Everyday App Note: How to Reduce EMI with These PCB Design Guidelines
Electromagnetic Interference (EMI) is all around us, whether that’s from human-made electronic circuits or cosmic radiation in the atmosphere. In excess amounts, EMI can disrupt sensitive electronic devices. We’re not talking about your smartphone here. Think about medical equipment that’s in charge of keeping a patient alive. Or a system that keeps the trains on the right tracks in a mass-transit system.
Because of this danger we’ve developed some stringent requirements for EMI emissions in various electronic devices. FCC Part 15 is one of them. What does all of this mean for you as an electronics designer? The truth is that every electronic device emits some kind of EMI. The solution is not to eliminate it completely, but to reduce it with some well-planned PCB design guidelines. That’s what this Everyday App Note from Texas Instruments is all about.
Why Bother Reading It?
Designing a system with low electromagnetic interference isn’t impossible, but it requires a set of engineering knowledge that you might not have. Are you unknowingly creating antennas on your PCB layout that can radiate electromagnetic energy? Maybe you didn’t even know that you have to be concerned about your signal return path? You might have some problems to work on.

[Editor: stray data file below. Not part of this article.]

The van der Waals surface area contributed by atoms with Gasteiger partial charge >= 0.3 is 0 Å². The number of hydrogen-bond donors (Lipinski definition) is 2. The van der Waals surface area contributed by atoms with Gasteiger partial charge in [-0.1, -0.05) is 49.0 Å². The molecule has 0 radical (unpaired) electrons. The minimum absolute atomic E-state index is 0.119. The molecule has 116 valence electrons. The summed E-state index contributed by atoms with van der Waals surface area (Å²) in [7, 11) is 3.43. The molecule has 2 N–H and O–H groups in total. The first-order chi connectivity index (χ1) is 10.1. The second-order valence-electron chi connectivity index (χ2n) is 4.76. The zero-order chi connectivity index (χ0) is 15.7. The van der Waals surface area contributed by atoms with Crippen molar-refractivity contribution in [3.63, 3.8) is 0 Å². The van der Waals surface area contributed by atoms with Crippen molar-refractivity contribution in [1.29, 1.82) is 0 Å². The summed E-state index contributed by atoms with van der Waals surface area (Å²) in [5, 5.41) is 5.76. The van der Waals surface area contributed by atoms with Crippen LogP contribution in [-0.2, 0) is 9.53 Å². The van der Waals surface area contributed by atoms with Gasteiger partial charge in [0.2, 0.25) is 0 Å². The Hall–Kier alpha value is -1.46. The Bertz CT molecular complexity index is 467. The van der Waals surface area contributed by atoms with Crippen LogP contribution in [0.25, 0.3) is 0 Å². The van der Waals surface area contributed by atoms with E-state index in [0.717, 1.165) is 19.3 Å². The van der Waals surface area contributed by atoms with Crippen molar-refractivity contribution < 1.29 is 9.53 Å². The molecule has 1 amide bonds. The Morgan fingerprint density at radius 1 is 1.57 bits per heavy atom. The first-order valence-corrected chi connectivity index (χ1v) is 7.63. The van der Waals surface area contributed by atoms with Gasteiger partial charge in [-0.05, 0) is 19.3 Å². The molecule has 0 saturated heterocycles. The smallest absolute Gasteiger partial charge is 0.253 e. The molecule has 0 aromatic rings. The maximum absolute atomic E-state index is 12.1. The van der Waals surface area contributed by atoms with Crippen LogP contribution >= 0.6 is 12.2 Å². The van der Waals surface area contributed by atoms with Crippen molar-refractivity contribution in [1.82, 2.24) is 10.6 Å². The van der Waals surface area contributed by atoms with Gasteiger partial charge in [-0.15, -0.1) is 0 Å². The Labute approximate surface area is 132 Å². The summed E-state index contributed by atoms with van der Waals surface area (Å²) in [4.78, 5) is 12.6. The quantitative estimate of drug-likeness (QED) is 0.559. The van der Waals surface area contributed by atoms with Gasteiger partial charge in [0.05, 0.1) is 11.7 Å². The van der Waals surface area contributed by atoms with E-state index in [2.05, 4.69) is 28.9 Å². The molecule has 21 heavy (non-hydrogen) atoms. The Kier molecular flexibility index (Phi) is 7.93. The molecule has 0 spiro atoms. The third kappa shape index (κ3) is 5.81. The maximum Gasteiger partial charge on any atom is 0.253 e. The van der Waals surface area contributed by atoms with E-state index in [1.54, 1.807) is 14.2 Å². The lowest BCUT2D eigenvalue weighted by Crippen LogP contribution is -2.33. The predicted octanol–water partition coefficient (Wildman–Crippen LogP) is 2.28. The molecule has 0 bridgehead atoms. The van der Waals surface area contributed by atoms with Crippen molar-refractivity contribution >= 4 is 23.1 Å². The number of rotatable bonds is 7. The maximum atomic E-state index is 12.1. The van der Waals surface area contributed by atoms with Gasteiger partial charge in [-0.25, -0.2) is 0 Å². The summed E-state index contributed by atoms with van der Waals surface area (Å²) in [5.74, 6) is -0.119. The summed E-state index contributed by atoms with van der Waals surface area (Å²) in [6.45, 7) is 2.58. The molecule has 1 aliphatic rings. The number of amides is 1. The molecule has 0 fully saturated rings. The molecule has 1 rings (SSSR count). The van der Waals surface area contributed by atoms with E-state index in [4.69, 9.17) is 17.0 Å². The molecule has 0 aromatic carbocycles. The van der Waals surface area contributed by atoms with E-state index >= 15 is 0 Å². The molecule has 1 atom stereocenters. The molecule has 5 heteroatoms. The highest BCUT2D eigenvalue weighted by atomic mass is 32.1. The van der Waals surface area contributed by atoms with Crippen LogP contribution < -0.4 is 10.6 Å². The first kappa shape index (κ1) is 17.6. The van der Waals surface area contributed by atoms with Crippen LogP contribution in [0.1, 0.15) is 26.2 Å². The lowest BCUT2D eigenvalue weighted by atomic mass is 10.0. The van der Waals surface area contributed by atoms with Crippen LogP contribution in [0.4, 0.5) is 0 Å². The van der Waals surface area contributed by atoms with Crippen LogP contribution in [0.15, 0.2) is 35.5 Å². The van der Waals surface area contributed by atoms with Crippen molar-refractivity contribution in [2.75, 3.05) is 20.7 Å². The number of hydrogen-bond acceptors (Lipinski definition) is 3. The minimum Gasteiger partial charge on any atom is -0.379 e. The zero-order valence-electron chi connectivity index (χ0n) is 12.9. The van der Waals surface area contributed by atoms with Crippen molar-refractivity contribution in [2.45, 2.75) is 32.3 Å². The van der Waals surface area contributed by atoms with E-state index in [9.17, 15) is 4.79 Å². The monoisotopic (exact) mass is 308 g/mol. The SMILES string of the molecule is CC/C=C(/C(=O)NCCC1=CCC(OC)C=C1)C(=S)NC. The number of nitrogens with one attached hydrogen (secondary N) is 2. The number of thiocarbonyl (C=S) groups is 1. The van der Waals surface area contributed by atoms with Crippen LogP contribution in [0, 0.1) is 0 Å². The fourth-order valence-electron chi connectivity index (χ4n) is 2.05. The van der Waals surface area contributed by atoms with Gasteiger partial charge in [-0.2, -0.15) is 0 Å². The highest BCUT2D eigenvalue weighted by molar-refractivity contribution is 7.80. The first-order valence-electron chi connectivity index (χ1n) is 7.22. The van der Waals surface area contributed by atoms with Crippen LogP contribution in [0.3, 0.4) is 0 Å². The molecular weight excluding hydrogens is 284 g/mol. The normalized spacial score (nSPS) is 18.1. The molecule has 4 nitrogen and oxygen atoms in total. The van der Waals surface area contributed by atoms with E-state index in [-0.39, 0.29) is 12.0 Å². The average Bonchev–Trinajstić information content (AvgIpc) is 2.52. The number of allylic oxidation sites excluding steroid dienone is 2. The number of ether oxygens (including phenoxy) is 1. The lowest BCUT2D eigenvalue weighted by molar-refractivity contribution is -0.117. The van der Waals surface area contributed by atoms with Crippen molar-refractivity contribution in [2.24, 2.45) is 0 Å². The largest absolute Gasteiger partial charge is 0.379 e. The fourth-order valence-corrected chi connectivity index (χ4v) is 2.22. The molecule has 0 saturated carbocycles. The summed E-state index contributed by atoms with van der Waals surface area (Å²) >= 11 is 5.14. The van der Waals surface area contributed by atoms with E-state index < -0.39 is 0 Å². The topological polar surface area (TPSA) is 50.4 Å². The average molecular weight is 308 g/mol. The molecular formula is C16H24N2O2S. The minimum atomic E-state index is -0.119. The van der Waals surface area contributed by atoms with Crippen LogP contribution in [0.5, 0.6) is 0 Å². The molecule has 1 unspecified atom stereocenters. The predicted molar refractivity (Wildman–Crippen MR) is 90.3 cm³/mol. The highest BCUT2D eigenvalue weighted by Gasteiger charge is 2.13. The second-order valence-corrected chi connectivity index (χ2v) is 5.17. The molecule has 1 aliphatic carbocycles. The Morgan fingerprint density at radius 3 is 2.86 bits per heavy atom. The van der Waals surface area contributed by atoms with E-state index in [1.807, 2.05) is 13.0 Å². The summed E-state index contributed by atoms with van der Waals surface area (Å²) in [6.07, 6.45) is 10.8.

This app note keeps its focus practical with a ton of PCB design guidelines that you can implement right now in your design project. From ground and power planes to signal traces and shielding, say hello to your new EMI Premier. Here’s a brief sample of some of the design guidelines you’ll find inside:
You need a ground area on the bottom layer underneath your microcomputer to act as a noise filter. This area should extend ¼ inch outside the outline of the device. The ground area also needs to provide coverage for oscillator leads and any power-supply bypassing capacitors.
Thinking ahead to plan the layout of your board according to functions will help to reduce EMI. You can think of it as a floor plan, the view from 10,000 feet. High-speed logic should be kept close to the power supply, but away from slow/analog components. This ensures that the high-speed logic won’t interfere with other signal traces.
Two-Layer vs. Four-Layer Boards
When designed properly, a two-layer board can be just as effective as a four-layer board. In these layout stacks, it’s important to route returns for direct connections to the processor I/Os under the signal trace. You’ll also want to be careful to never route in isolated areas of your board, like those between high-power and digital grounds.
Read It Now
As IC devices continue to increase in speed and density, you’re bound to find all of the guidelines in this App Note useful from project to project. Get acquainted with them all today so you’ll be ready when EMI comes knocking!